It has been more than 40 years since Ntozake Shange made its Broadway debut at the Booth Theater with for colored girls who have considered suicide/when the rainbow is enuf… appeared. But can the show go to Broadway again? Following the production in the public theater in 2019, for colored girls… are looking forward to the broadcast on Broadway. They are yet to determine the date of the premiere!

For colored girls…

For colored girls… has a groundbreaking choreography. It combines spoken language and action to share the stories of seven anonymous women of color. Throughout the show, every woman has the opportunity to tell their life story. And how sexism and racism shape their life story. For girls of color… It premiered in the Public Theater in 1976, then moved to the Booth Theater on Broadway. The show was nominated for two Tony Awards including Best Drama.

Production and cast

Nelle Nugent, Ron Simons, and Kenneth Teaton will make works for girls of color who have considered suicide/when the rainbow appears on Broadway. More details including actors, creative team, venue, and performance dates will be announced separately. The cast in the Public Theater in 2019 consists of Sasha Allen (playing the lady in blue), Celia Chevalier (playing the brown lady), Danaya Esperanza (playing the orange lady), Jie May Lawson (as Lady in Red), Adriana C. Moore (as Lady in Yellow), Okwui Okpokwasili (as Lady in Green) and Alexandria Wailes (as Lady in Purple). In the 2019 comments on girls of color… are the incarnations of rainbows. That makes the show a true celebration of the rainbows of women who wear them.”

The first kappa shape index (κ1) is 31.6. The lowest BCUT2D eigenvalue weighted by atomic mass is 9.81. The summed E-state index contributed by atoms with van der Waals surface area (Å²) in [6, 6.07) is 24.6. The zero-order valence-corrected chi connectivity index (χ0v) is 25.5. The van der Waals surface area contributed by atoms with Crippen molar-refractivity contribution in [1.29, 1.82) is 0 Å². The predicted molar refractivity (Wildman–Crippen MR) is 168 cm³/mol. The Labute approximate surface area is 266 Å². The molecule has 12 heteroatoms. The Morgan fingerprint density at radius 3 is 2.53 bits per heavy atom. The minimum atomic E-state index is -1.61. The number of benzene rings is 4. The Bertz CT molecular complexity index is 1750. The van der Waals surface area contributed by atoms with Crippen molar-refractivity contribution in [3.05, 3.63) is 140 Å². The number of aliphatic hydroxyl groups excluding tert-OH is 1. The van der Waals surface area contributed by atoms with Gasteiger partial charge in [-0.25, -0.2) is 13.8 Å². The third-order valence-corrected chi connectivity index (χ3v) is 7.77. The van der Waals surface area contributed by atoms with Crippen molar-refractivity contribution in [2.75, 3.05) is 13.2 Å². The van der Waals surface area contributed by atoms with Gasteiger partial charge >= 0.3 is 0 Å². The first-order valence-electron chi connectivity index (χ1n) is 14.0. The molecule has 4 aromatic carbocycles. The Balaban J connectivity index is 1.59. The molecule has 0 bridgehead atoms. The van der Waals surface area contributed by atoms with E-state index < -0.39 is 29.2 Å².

History and plot

For colored girls who have considered suicide/when the rainbow is enuf… is Entozac Shange’s first work and the most acclaimed drama work. It premiered in 1976. As a choreographer. For colored girls… tells the story of seven women who were oppressed in a racist and sexist society. As a choreographer, this work is composed of 20 independent poems. They are arranged together with music, weaving interrelated stories of love, empowerment, struggle, and loss into complex expressions of sisterhood. Shange originally wrote the monologue as a separate poem in 1974. Her writing style is unique, often using vernacular language, unique structure and unorthodox punctuation to emphasize segmentation. Shange wants to write for girls of color…in a way that imitates the way real women speak. So that she can draw the reader’s attention to the experience of reading and listening.

Credits featured image – Ntozake Shange, Reid Lecture, Women Issues Luncheon, Women’s Center, November 1978